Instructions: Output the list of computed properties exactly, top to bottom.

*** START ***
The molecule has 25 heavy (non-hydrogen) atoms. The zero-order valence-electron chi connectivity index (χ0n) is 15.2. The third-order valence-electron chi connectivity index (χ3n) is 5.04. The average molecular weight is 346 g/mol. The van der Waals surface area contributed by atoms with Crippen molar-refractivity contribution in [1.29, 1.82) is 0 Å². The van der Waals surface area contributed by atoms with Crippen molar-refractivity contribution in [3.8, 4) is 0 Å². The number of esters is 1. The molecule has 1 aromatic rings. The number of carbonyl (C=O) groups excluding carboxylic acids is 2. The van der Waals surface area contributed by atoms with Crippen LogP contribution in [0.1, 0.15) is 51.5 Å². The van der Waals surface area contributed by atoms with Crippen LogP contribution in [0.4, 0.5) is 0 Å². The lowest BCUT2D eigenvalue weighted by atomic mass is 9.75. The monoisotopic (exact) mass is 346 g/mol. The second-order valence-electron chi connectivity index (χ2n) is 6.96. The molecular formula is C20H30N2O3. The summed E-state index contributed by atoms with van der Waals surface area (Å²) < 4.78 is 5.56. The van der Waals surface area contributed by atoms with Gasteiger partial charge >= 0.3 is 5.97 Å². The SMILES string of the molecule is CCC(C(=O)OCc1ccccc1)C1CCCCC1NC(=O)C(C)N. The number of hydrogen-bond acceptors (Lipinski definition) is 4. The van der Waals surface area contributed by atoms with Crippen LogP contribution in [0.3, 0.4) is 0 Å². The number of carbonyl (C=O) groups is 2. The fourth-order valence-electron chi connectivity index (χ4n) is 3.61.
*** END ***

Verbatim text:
The molecule has 25 heavy (non-hydrogen) atoms. The zero-order valence-electron chi connectivity index (χ0n) is 15.2. The third-order valence-electron chi connectivity index (χ3n) is 5.04. The average molecular weight is 346 g/mol. The van der Waals surface area contributed by atoms with Crippen molar-refractivity contribution in [1.29, 1.82) is 0 Å². The van der Waals surface area contributed by atoms with Crippen molar-refractivity contribution in [3.8, 4) is 0 Å². The number of esters is 1. The molecule has 1 aromatic rings. The number of carbonyl (C=O) groups excluding carboxylic acids is 2. The van der Waals surface area contributed by atoms with Crippen LogP contribution in [0.1, 0.15) is 51.5 Å². The van der Waals surface area contributed by atoms with Crippen LogP contribution in [0.4, 0.5) is 0 Å². The lowest BCUT2D eigenvalue weighted by atomic mass is 9.75. The monoisotopic (exact) mass is 346 g/mol. The second-order valence-electron chi connectivity index (χ2n) is 6.96. The molecular formula is C20H30N2O3. The summed E-state index contributed by atoms with van der Waals surface area (Å²) < 4.78 is 5.56. The van der Waals surface area contributed by atoms with Gasteiger partial charge >= 0.3 is 5.97 Å². The SMILES string of the molecule is CCC(C(=O)OCc1ccccc1)C1CCCCC1NC(=O)C(C)N. The number of hydrogen-bond acceptors (Lipinski definition) is 4. The van der Waals surface area contributed by atoms with Crippen LogP contribution in [0.3, 0.4) is 0 Å². The number of carbonyl (C=O) groups is 2. The fourth-order valence-electron chi connectivity index (χ4n) is 3.61.